WHENEVER Murwillumbah's Ernie Cobb thinks back to his time in New Guinea during World War 2, one image comes flooding back.
Mr Cobb said "it was the fireflies we encountered during patrols in the jungle."
"You saw these lights appear in the jungle and couldn't tell what it was.
"We usually stood real still and watched and waited.
"It could have been the enemy," Mr Cobb said.
In 1939, at the ripe old age of 16, Murwillumbah's Ernie Cobb and 11 of his friends joined the local militia and was soon sent to Watego's Beach in Byron Bay to start his training.
Following the training camp at Byron Bay, Mr Cobb and his mates spent several months at various locations on the eastern seaboard to prepare for the big fight that was about to take place all over the globe.
Once training was completed which included a stint at Ingleburn to prepare for fighting in the jungle, Mr Cobb became part of the 41st Army Battalion and was sent to Papua New Guinea to reinforce the troops already on the ground.
After spending about 14 months in the jungles of New Guinea, Mr Cobb returned to Australia for some welcome R&R, after which he prepared himself for another stint overseas.
Mr Cobb said "before we took off I was called into the colonel's office who told me I couldn't join my mates who were about to return to PNG".
"I was man-powered out and went cane cutting at Crabbes Creek for about five months."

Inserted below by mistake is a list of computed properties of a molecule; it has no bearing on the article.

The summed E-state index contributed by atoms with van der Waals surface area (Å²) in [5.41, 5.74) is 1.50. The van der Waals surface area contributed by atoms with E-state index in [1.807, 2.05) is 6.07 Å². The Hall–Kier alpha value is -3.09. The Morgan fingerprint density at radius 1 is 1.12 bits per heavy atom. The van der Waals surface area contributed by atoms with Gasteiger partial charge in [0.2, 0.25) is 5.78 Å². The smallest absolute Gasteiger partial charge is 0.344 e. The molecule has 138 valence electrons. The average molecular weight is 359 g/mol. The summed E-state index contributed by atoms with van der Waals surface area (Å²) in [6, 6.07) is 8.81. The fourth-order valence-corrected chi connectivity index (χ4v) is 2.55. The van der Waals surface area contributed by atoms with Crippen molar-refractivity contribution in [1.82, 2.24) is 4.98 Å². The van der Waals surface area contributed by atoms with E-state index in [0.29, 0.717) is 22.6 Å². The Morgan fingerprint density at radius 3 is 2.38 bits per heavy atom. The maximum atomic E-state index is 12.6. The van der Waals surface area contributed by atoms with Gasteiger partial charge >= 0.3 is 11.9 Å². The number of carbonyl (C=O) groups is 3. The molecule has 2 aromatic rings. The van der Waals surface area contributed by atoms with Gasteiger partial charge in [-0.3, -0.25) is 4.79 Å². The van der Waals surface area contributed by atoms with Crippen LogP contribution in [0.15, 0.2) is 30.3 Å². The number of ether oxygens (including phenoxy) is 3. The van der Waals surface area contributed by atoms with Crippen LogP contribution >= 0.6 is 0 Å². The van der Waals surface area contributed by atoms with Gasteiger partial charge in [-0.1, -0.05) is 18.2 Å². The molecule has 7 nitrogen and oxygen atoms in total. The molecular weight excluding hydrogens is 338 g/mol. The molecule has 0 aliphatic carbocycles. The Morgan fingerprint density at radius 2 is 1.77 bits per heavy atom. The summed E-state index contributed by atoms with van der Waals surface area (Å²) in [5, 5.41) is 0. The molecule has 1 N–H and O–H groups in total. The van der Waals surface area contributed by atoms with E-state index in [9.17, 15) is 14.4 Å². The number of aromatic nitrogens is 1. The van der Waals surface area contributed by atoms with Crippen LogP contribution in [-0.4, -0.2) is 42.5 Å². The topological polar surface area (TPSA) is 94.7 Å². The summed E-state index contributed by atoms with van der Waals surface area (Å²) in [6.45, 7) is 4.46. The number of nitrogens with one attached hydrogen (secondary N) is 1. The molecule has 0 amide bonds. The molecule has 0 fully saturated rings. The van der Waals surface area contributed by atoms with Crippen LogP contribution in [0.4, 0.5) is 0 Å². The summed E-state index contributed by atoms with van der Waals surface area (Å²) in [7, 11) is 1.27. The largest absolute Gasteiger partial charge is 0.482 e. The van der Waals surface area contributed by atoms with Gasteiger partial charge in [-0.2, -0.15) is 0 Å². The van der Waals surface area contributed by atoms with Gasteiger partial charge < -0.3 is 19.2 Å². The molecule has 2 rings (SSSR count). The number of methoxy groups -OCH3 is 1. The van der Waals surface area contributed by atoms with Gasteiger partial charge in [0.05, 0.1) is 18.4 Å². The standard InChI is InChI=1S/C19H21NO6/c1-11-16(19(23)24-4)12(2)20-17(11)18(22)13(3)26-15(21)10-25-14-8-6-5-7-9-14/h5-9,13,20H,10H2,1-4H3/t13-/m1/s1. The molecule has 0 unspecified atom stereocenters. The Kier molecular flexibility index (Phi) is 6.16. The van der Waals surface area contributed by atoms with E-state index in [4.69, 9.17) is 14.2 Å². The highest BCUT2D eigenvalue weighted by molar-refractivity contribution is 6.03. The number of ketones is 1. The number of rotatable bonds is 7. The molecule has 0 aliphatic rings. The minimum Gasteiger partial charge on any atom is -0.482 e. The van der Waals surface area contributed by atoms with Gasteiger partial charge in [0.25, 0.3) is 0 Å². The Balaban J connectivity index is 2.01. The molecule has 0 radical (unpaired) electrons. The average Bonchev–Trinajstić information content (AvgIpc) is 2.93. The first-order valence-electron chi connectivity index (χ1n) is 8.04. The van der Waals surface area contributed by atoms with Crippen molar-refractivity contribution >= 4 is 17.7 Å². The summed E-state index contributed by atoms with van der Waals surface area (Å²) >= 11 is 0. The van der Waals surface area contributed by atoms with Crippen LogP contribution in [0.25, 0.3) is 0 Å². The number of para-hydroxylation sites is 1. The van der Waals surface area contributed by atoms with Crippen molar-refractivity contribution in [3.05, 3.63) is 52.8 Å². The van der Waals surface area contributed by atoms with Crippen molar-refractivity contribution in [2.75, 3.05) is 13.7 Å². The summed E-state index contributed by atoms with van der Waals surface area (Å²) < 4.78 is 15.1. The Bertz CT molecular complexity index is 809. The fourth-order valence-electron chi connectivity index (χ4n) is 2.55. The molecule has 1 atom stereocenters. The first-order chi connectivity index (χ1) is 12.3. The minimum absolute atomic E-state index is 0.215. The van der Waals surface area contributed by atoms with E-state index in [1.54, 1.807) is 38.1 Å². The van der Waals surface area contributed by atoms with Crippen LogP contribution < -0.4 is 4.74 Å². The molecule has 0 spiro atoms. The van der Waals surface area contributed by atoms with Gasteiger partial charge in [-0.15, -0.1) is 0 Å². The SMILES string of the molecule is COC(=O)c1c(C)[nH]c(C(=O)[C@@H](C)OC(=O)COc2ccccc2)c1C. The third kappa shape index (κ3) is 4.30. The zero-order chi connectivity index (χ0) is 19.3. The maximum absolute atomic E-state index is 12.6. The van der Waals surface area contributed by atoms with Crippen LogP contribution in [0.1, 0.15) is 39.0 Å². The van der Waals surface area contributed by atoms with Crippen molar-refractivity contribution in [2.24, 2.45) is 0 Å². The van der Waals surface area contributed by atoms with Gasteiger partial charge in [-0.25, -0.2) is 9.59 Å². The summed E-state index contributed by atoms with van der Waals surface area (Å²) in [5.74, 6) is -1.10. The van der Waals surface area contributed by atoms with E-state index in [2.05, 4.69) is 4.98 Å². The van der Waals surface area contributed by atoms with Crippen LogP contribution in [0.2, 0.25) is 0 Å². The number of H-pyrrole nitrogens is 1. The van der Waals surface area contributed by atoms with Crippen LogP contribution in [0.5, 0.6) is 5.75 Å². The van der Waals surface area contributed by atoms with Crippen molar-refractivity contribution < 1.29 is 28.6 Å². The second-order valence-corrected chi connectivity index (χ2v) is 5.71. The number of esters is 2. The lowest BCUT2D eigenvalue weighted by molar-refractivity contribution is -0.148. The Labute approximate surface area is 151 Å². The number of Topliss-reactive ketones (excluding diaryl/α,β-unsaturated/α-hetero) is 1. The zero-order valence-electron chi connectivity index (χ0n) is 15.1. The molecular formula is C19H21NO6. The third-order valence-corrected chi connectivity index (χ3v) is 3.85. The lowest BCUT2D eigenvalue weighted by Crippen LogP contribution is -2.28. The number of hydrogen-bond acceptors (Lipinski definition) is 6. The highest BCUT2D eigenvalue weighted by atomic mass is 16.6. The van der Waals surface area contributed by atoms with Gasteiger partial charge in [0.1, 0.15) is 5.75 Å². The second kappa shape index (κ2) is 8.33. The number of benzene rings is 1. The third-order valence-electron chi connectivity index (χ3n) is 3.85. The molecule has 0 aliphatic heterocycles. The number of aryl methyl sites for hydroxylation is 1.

Following his time at Crabbes Creek, Mr Cobb was sent to Sydney for another round of training to prepare to rejoin his unit.
"I wanted to join the boys," Mr Cobb said.
Unfortunately, Mr Cobb never had the opportunity to reunite with his old friends and in 1945 was presented with two options by his commanding officer.
"He said you have two choices, the commanding officer said.
"You can either join the occupational forces in Japan or you can accept your discharge.
"I choose to be discharged," Mr Cobb said.
After the war, Mr Cobb did different jobs until, about two years later, he leased five acres of land, prepared the ground by himself and planted bananas.
"Tilling five acres all alone certainly kept me busy," Mr Cobb said.
His endeavours were rudely interrupted by the 1957 floods, which destroyed Mr Cobb's livelihood and forced him to look elsewhere to make a living.
Mr Cobb decided to leave the land and became a supervising officer at Boyds Bay Bridge and settled in Bray Park, where he lives in retirement.